Few places on Earth are as geologically complicated as California. Lyrically complex. The ribs of the land show through its’ landscape. The San Andrea’s Fault is 750 miles long and 25 million years old. A continental transform fault between the Pacific plate and the North American plate with its motion right-lateral strike-slip.
Despite advances in technology, there’s something to be said for the things we still cannot control or predict. A hurricane has no regard for humans who have settled along the coast and communities cannot influence its trajectory. Earthquakes have no awareness of gentrification or the cost of living, but the San Andrea’s Fault is a god worthy-of-fear.
describes the phenomenon whereby a saturated or partially saturated soil substantially loses strength and stiffness in response to an applied stress, usually EARTHQUAKE shaking or other sudden change in stress condition, causing it to behave like a liquid.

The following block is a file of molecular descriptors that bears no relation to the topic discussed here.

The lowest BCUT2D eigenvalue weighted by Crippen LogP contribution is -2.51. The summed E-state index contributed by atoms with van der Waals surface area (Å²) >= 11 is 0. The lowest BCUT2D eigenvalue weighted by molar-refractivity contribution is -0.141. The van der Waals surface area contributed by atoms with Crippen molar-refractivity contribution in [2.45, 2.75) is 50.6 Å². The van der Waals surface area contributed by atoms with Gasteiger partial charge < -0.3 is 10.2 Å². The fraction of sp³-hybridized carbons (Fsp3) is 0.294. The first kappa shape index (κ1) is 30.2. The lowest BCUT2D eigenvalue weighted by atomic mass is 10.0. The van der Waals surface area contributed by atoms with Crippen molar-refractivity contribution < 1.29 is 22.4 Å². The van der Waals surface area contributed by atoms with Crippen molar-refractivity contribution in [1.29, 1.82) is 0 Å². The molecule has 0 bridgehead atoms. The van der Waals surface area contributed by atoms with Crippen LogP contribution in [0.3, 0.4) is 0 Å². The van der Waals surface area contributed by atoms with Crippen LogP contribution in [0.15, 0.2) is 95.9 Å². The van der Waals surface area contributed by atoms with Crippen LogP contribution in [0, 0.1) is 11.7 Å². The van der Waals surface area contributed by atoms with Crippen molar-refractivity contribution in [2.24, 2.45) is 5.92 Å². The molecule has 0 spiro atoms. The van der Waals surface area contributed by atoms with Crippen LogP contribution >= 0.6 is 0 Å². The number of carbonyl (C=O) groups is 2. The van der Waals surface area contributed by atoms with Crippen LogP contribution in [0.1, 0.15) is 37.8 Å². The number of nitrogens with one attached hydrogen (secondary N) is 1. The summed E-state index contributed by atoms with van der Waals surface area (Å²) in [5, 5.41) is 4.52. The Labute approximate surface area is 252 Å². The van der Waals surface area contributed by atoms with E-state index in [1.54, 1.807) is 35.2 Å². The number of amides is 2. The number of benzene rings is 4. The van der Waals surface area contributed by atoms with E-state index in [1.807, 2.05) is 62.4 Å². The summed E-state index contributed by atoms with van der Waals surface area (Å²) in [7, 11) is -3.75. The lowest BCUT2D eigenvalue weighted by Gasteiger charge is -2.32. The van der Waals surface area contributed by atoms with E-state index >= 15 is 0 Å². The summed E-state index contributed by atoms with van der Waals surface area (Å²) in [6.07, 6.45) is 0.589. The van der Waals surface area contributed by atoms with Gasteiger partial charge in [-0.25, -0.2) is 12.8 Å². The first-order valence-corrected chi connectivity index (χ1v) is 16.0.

Alaskan arteries flow with glacial silt. Milky-green channels seen from above mark the migration of ice bodies across the landscape. The Last Frontier. From January-September 2016, there had been 25,340 reported earthquakes in Alaska to date. This was astonishing to me. While New Orleans slips into the Gulf of Mexico, Alaska is actively producing new land in the Ring of Fire. Denali, also known as Mt. McKinley is the highest peak in North America, with a summit elevation of 20,310 feet above sea level.
“One who knows the Mississippi will promptly aver–not aloud, but to himself–that ten thousand River Commissions, with the mines of the world at their back, cannot tame that lawless stream, cannot curb it or confine it, cannot say to it, Go here, or Go there, and make it obey; cannot save a shore which it has sentenced; cannot bar its path with an obstruction which it will not tear down, dance over, and laugh at.” –Mark Twain